Tito William, a stubborn diabetic in his 50s, drove us from our home in
Manila in the early morn. Four hours in, he took a left turn on a dirt road. We
rolled down our windows, squealing like maniacs at the sound of familiar waves.
surfing mecca and before San Fernando fashioned Christmas Villages, there was
Bauang. On it gray shores lied a flurry of resorts, mostly packed during
weekends. Long Beach Resort Hotel was Tito William’s favorite. He was a
traveler whose favorites were anchored on the familiar feeling of home rather
on escaping from it. On his list were go-to resorts in Luzon: Trigon
Resort in Iba, Zambales; Crystal Springs in Calamba, Laguna; and this. He brought us to these resorts over and over again on vacations.
beachfront property, surrounded by grass and greenery. We had sizable
connecting rooms, each with its own veranda and TV. In the middle is an al
fresco restaurant and bar that overlooked the sea. My mother exclaimed, wide-eyed, “They have a band playing at night! By the sea!”
drank at the bar, I’d sit by the veranda – cigarette, beer, and journal on hand
– watching the sun turn a fiery red. Many stories were borne of those sunsets.
and one for me. After breakfast, we would stick our heads out the restaurant’s wooden
ledge, eyes closed, letting the day’s salty promises sink in.
the National Highway after checking out of our hotel at noon. “Saan tayo? (Where to?)” the
old driver asked.
still open, isn’t it?)” I inquired.
turned on the ignition. Within five minutes, we came up to the same dirt road. Moss has made the resort’s large cemented signage almost inconspicuous. Like many
of the resorts along the strip, moss here seems devoid of life, parched to a
bleak gray instead of green.
was abuzz with the chatter of families and expats. Today, it is whisper-quiet.
One can hear dry leaves crackling and waves that sound weary of waiting for
people to return. There were no cars, and by the absence of tire and shoe tracks,
it seems no one else has arrived in a long time.
but can I go around to take photos?)
woman and a small boy unboarded and went straight to the empty restaurant. The
lady excused herself and followed. Maybe they do have guests. Who wouldn’t want
an air conditioned beachfront room for P750 a night?
walls slowly being taken over by mold; roofs brittle and pale. Attached on a few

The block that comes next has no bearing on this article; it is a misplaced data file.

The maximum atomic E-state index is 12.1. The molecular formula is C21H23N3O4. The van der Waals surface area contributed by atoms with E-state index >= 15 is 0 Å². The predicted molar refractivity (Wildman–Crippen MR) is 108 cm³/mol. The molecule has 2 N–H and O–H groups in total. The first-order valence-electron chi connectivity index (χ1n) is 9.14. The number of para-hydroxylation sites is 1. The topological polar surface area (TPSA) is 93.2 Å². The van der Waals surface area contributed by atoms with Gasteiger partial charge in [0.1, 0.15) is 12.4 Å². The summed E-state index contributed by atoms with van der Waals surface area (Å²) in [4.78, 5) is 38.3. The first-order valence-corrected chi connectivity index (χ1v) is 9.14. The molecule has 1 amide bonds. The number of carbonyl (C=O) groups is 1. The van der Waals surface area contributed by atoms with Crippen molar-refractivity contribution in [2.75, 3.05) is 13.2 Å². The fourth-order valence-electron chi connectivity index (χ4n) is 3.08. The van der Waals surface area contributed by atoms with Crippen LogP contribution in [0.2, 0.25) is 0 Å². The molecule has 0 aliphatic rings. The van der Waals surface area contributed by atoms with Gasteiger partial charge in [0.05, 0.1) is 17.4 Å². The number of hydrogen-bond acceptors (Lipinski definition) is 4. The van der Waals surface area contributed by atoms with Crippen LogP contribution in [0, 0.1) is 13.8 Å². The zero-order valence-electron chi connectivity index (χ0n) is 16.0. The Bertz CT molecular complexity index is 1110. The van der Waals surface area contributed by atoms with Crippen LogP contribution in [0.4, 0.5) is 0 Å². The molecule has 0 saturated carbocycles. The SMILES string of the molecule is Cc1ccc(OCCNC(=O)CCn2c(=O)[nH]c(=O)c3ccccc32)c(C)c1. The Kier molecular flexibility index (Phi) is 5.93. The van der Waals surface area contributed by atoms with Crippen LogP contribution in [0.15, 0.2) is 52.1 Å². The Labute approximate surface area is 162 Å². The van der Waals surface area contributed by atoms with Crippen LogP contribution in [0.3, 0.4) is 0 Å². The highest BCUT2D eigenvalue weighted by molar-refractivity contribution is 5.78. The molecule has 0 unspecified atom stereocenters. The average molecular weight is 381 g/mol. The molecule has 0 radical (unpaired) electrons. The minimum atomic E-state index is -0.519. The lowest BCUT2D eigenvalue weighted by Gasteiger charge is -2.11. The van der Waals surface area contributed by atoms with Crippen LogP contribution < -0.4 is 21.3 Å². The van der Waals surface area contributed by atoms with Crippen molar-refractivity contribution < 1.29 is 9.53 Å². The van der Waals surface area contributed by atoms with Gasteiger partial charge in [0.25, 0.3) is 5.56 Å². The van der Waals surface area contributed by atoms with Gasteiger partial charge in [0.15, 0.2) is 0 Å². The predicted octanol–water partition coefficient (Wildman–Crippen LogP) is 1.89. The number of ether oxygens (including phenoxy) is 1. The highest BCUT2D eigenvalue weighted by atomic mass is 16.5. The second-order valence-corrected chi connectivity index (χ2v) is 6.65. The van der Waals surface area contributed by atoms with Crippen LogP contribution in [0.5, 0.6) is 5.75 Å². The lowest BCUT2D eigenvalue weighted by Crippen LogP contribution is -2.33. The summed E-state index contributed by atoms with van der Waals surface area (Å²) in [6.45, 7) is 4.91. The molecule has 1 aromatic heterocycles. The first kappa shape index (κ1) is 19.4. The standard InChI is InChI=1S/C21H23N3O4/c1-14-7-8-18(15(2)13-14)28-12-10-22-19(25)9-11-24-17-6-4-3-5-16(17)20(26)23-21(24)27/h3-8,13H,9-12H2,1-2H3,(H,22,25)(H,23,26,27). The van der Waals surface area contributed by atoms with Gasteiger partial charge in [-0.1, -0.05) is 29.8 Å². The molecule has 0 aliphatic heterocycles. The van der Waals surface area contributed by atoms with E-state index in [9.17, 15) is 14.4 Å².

are manual-type air conditioners – albeit rusty – but in most, they are missing. Other edifices have windows whose wooden panels are dangling out or nowhere
to be found, or rust-covered roofs that are barely holding on. Plastics and a
broken umbrella are scattered on shrub-covered shores. Time, people, the world has forgotten that this place exists. Even it itself no longer knows the
meaning of existence.
magche-check in po kayo. (That was our boss. She wants to know if you’re checking
picture, ma’am? (What do you need the picture for, ma’am?)”
(grandfather). He died when she was only a year old. She saw him just once,
and she doesn’t even remember it.
piece of it even if he is no longer here. Show her a map of all our pitstops, because
we wouldn’t know where we are going if we don’t know where we’ve been.
beneath our feet. “Madalas kami rito dati, Lia. (We used to frequent this place.) Angkong loved it here,” I related.
sea. We are here, Tito. Do you see us? I hope you know this place matters to me, even if I didn’t know it then. A piece of me
is anchored to it, even if it is no longer what it was. And now it’s
part of Lia, too.
playing with dead leaves and a stick.
tread a first time and come back to. To get our bearings realigned. To repair the wounds. To
refuel the courage, so we can walk the longer road ahead. To be able to move
return. But sometimes, we will find they no longer exist.
whole. Because one remnant, one memory, is always enough. It’s enough
ammunition to confront the grief of losing the place it is anchored to. Enough
fuel to drive you for the remainder of the road. Enough wealth to last a
lifetime of impermanence.